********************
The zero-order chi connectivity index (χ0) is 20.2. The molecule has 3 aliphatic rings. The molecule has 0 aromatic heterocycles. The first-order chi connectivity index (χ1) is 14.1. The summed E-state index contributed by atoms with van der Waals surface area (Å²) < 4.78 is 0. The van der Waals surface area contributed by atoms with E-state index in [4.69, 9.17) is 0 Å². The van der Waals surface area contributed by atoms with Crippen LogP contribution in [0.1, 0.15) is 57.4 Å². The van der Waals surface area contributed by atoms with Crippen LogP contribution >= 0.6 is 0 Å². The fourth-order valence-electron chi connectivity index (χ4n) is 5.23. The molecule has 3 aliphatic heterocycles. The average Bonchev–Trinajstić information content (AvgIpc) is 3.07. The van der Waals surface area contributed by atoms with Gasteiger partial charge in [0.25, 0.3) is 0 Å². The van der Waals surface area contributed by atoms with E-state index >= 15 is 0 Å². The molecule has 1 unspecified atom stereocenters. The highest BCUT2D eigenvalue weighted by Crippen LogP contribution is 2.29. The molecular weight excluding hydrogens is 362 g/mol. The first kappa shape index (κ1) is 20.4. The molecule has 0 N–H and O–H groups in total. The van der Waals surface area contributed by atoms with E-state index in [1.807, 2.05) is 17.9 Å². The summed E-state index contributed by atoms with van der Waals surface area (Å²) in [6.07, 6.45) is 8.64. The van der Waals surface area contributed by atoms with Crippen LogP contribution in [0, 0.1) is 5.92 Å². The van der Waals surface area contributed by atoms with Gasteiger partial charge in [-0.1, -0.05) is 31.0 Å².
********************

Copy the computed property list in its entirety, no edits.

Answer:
The zero-order chi connectivity index (χ0) is 20.2. The molecule has 3 aliphatic rings. The molecule has 0 aromatic heterocycles. The first-order chi connectivity index (χ1) is 14.1. The summed E-state index contributed by atoms with van der Waals surface area (Å²) < 4.78 is 0. The van der Waals surface area contributed by atoms with E-state index in [4.69, 9.17) is 0 Å². The van der Waals surface area contributed by atoms with Crippen LogP contribution in [0.1, 0.15) is 57.4 Å². The van der Waals surface area contributed by atoms with Crippen LogP contribution >= 0.6 is 0 Å². The fourth-order valence-electron chi connectivity index (χ4n) is 5.23. The molecule has 3 aliphatic heterocycles. The average Bonchev–Trinajstić information content (AvgIpc) is 3.07. The van der Waals surface area contributed by atoms with Gasteiger partial charge in [0.25, 0.3) is 0 Å². The van der Waals surface area contributed by atoms with E-state index >= 15 is 0 Å². The molecule has 1 unspecified atom stereocenters. The highest BCUT2D eigenvalue weighted by Crippen LogP contribution is 2.29. The molecular weight excluding hydrogens is 362 g/mol. The first kappa shape index (κ1) is 20.4. The molecule has 0 N–H and O–H groups in total. The van der Waals surface area contributed by atoms with E-state index in [1.807, 2.05) is 17.9 Å². The summed E-state index contributed by atoms with van der Waals surface area (Å²) in [6.07, 6.45) is 8.64. The van der Waals surface area contributed by atoms with Crippen LogP contribution in [0, 0.1) is 5.92 Å². The van der Waals surface area contributed by atoms with Gasteiger partial charge in [-0.1, -0.05) is 31.0 Å².